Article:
NASA (National Aeronautics and Space Administration) is currently working on a new system that will help it address and mitigate the current rising climate change.
The space agency's new Earth System Observatory can provide key information.
This data will help efforts made by independent companies and government organizations to address climate change. These include natural disasters, such as forest fires and tsunamis.
Aside from these, the new Earth System Observatory will also improve real-time agricultural processes.
To give you more idea, here's how NASA's new space system works.
NASA's New Earth System Observatory
The international space agency's innovation will allow new satellites to work together to create a 3D, holistic view of Earth. These complementary satellites will take images that show the Earth's 3D appearance from its atmosphere to its bedrock.
"I've seen firsthand the impact of hurricanes made more intense and destructive by climate change, like Maria and Irma," said Bill Nelson, the space agency's administrator via NASA Gov's latest report.
"The Biden-Harris Administration's response to climate change matches the magnitude of the threat: a whole of government, all-hands-on-deck approach to meet this moment," he added.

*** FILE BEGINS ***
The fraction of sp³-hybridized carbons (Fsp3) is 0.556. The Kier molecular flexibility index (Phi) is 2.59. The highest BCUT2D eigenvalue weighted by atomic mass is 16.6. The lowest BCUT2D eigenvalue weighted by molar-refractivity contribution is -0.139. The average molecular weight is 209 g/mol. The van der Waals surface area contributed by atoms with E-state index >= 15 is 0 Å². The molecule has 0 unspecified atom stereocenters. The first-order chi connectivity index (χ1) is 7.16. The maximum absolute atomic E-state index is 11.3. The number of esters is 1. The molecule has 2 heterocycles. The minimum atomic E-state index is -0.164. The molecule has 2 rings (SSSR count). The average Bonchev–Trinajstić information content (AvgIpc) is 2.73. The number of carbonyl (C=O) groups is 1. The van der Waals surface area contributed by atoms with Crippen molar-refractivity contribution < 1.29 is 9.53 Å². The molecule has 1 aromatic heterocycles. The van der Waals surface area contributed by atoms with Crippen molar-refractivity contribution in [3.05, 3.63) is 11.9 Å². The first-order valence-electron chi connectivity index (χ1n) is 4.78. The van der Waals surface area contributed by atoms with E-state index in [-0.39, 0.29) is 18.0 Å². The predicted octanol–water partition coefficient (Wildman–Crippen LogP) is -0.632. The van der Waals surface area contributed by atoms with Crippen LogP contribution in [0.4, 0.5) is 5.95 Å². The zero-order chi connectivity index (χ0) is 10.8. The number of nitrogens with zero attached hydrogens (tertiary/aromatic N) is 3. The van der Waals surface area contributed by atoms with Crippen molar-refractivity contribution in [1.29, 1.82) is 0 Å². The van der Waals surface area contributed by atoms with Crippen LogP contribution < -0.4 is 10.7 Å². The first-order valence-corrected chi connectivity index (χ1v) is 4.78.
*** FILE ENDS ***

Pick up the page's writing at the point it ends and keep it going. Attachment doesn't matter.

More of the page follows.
On the other hand, Nelson also claimed that all the things that people know about Earth's climate change were provided by NASA's innovations, such as research labs and observatories.
And now, NASA's new Earth System Observatory is expected to expand its current works. This means that it can provide the world an unprecedented understanding of the planet's climate system.
On the other hand, researchers and other experts also claimed that NASA's new space system can provide next-generation data, which critical to mitigate and address climate change.
Earth System Observatory's Areas of Focus
Cision PR Newswire also reported the areas that NASA's new space system will focus on. Here are some of them that you should know:
- Surface change and deformation
- Geology and surface biology
- Mass change
- Convection, cloud, and precipitation
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Written by: Griffin Davis